Stress, depression and anxiety
While it is very easy to relate to a physical injury, the courts have become much more sympathetic towards stress, depression and anxiety. These are illnesses which take a very different form to physical injuries but can nevertheless have a huge impact upon an individual’s life. As you will see from the graph below, there has been a significant rise in instances of stress, depression and anxiety in the workplace.
The number of cases of stress, depression and anxiety per 100,000 workers has increased of late. Whether this is a mixture of increasing instances of mental health problems and/or a more sympathetic approach to mental health and reporting, is debatable. However, it is very interesting to see that the vast majority of sectors reporting above average instances of mental health issues directly relate to public services. Was this a sign that austerity had been hitting home and a lack of investment in public services placed untold pressure on employees?
This opens employers up to potential compensation claims if they do not protect their employees, ensure they are not overworked and have access to medical assistance. While it does look as though the instances of work-related stress, depression and anxiety have peaked, we are still going through a very difficult economic time.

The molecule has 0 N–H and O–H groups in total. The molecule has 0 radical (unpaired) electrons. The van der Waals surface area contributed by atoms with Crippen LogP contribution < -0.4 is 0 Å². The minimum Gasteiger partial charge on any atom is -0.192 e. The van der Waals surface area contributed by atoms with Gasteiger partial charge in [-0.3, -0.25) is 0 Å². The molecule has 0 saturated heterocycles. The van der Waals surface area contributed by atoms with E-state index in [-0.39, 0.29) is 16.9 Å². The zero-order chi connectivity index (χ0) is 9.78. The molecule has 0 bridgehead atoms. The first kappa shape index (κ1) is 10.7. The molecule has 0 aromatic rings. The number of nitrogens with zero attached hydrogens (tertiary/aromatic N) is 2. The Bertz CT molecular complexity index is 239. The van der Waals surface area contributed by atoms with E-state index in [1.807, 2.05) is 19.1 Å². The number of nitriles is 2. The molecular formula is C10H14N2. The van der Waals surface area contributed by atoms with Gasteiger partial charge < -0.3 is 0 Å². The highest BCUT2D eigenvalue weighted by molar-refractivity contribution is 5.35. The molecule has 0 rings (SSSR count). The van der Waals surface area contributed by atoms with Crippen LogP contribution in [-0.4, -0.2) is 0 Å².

Musculoskeletal disorders in the workplace
Historically musculoskeletal disorders were the most common type of injury/condition experienced by the workforce. Thankfully, we have seen huge improvements over the last 20 years or so as is clearly defined in the graph below. When you consider that 6.9 million working days were lost as a consequence of work-related musculoskeletal disorders in 2018/19 this puts it into perspective. It is still a problem but compared to mental health, 12.8 million working days lost, this shows how there have been improvements in overall workplace health and safety. We can safely assume the use of safety equipment together with better training and a greater understanding of musculoskeletal disorders in general have assisted in bringing down this figure.
This graph seems to illustrate the long-term success in the fight against musculoskeletal disorders in the workplace. It also highlights the split between lower limbs, upper limbs and back problems which might surprise some people. What won’t surprise anyone is the fact that construction, agriculture and human health/social work are sectors experiencing higher instances of musculoskeletal disorder compared to the average across all industries.
Occupational lung disease